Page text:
Understanding the Impact of Savings Groups: A PhD Student Research Profile

By Brock Mutic, Queen’s Economics Department

A PhD student research profile featuring Frédéric Tremblay, who completed his PhD at Queen’s in 2021 and is currently a postdoc at Queen’s for the NSERC One Society Network. Image provided by USAID.

Frédéric Tremblay’s research on savings groups grew out of work with Limestone Analytics on projects for organizations such as USAID and World Vision. Such organizations want to quantify the impact of their international development programs, but traditional tools for measuring such impact tend to underestimate the benefits of financial inclusion interventions. In his PhD dissertation, Tremblay proposed a new method for modelling the welfare gains from savings groups in developing countries.

Savings groups (SG) are institutions where small groups of people come together to save and take out loans. These simple, member-owned institutions can provide rudimentary financial services to communities who are marginalized or otherwise lack access to such services, often in the developing world. Queen’s Economic Department (QED) postdoc and former PhD student Frédéric Tremblay developed a model of SGs capable of capturing their core features and design elements in his PhD dissertation. His research has policy relevance for NGOs and policymakers hoping to better understand these institutions, and how they can help the most marginalized communities around the globe access basic financial services.

Globally, “the share of the world’s population with access to financial services has been growing steadily in the last decade,” with “the share of the world’s population with an account at a financial institution […] grown[ing] from 51% in 2011 to 62% in 2014 and 69% in 2017” [1]. However, much work remains to be done as significant gender and wealth gaps remain. Additionally, the empirical analysis of the effects of this increase in access to financial services globally has found mixed and sometimes disappointing results, with low or even negative effects being found for economic and social outcomes [1].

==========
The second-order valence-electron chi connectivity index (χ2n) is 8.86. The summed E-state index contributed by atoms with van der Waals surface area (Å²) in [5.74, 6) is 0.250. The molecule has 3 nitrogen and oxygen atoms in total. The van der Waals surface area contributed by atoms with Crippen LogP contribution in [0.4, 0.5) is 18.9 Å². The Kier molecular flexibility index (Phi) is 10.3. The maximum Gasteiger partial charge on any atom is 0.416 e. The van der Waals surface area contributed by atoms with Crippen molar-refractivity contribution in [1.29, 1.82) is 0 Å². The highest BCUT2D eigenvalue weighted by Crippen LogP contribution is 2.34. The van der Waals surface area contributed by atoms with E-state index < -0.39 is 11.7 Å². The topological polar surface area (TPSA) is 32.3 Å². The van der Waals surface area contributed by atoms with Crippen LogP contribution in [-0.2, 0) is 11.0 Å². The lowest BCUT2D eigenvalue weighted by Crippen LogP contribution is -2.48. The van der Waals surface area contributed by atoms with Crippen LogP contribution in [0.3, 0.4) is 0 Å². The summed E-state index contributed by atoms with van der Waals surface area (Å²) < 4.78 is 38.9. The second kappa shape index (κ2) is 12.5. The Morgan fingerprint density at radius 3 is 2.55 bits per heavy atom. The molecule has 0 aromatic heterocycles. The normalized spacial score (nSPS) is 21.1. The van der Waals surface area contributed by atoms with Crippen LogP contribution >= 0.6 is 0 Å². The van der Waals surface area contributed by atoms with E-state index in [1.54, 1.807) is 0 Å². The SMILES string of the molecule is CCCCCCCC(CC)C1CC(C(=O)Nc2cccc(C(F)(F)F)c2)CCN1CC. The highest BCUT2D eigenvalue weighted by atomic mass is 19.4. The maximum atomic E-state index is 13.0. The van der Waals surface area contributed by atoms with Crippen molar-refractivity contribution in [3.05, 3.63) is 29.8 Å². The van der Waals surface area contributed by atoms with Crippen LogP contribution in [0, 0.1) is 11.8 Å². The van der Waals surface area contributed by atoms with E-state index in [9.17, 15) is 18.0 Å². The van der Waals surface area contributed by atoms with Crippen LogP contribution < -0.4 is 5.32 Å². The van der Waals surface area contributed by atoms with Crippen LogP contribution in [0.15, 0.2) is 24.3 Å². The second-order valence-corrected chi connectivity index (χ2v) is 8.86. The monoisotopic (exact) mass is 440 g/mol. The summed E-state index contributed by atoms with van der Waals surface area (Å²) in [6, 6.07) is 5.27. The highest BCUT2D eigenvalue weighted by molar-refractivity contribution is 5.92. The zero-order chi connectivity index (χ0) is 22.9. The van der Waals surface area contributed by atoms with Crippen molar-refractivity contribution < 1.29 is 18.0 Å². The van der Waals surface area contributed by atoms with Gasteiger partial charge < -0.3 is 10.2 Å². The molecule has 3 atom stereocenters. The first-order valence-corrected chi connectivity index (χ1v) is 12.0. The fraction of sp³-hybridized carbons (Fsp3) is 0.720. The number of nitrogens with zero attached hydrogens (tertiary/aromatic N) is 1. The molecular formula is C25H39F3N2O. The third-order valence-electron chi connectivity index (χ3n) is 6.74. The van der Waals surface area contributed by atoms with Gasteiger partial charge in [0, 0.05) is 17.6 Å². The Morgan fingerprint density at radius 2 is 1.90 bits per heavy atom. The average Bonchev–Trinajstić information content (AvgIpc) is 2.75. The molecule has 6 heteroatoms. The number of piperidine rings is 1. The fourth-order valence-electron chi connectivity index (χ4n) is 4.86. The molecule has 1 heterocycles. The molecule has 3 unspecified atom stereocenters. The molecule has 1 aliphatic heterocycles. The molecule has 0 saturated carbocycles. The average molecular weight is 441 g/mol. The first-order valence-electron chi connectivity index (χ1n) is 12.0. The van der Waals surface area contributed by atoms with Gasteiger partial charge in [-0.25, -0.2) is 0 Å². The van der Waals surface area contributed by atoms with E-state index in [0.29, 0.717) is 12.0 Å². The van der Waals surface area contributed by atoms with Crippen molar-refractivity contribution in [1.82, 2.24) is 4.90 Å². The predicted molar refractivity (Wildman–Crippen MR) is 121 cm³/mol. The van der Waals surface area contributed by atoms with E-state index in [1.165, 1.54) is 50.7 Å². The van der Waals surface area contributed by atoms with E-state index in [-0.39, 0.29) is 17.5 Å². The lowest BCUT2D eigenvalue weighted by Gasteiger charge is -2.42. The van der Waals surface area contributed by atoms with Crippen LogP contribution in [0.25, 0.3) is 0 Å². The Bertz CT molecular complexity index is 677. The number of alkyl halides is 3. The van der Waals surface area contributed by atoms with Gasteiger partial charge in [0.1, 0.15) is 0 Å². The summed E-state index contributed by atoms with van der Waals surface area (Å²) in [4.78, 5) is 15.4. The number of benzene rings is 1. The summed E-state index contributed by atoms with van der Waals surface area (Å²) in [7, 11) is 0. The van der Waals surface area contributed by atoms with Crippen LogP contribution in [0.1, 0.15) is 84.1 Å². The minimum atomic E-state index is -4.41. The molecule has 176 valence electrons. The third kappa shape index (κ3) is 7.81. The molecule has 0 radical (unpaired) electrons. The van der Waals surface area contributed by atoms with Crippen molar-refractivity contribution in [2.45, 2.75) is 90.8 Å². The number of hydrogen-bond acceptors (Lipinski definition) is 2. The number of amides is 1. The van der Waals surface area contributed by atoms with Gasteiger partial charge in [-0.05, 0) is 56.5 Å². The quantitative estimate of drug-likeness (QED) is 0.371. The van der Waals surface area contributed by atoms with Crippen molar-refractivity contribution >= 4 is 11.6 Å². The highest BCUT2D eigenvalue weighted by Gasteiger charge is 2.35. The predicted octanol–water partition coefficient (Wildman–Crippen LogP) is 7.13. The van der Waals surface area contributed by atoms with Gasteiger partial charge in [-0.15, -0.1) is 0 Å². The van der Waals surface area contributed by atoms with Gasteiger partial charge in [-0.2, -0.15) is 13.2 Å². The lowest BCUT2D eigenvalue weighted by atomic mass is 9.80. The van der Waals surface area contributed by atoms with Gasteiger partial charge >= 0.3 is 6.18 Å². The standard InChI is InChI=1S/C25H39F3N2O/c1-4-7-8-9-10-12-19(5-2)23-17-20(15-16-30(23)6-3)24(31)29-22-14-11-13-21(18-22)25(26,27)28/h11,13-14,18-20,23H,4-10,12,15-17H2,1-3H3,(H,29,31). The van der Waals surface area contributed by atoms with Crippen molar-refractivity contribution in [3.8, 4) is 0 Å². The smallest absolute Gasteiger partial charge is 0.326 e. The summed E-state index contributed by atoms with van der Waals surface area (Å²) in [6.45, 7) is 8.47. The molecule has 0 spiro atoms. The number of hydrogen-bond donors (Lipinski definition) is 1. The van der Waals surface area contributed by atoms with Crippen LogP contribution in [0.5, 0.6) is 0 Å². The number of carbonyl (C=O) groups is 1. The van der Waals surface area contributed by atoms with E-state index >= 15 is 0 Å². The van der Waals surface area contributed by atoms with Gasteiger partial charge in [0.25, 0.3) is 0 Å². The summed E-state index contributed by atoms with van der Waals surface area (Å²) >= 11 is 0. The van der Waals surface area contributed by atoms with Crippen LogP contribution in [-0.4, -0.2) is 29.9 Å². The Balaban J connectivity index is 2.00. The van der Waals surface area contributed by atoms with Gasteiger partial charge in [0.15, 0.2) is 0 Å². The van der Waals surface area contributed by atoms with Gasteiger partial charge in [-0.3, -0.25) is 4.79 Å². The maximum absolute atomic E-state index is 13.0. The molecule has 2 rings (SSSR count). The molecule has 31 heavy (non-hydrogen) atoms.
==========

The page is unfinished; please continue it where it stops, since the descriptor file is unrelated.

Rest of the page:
The Appeal of Savings Group Interventions

SGs operate differently from traditional financial services. Central to their institutional design is the use of a cyclical period. During each period, members regularly meet, generally on a bi-weekly basis. At these meetings, members must buy a mandatory minimum number of shares of the SG, but no more than a set maximum, so as to avoid inequitable capital ownership of the SG. Members can borrow from the collective pot at each meeting, and repay the loan at the end of the SG cycle, often at the end of the year. At the end of the period, shares of the SG are paid back to the members in an event called a ‘share-out’, in which equity is returned to members based on the number of shares they bought throughout the year. Via this simple mechanism, people, often in underserviced areas, can access basic financial services such as loans. To this end, SG interventions have been found to increase the financial resiliency of communities, particularly communities in the developing world [1], and SG interventions, which involve NGOs establishing and providing support to foster and grow SGs within communities, have shown promise in overcoming some of the short-comings [1] of the increasing access to traditional financial services globally.

With the potential of SGs to increase economic outcomes and financial resiliency in marginalized communities around the globe, the work of modelling their theoretical underpinnings has real world and policy implications. Previously however, SGs’ theoretical underpinnings were not well understood in the literature; of the models that did exist, they were unable to capture the intricate design features of many modern SGs [1]. For this reason, Frédéric Tremblay sought to fill this knowledge gap, by developing a model of SGs capable of capturing their core features and design elements, with relevance for policymakers and NGOs around the globe.

Modelling the Institutional Constraints to Understand the Incentives they Create

Tremblay knew that in order to understand the benefits SGs could offer, their institutional constraints, stemming from their design, needed to be understood and modeled. Specifically, the cyclical design features of SGs, including features such as the mandatory repayment of loans at share-out, the proscription of share selling before share-out, limits on share purchasing, mandatory purchase of at least one share in all periods, and unique per-share share-out price regardless of purchase timing pose several previously theoretically not well understood constraints on economic agents.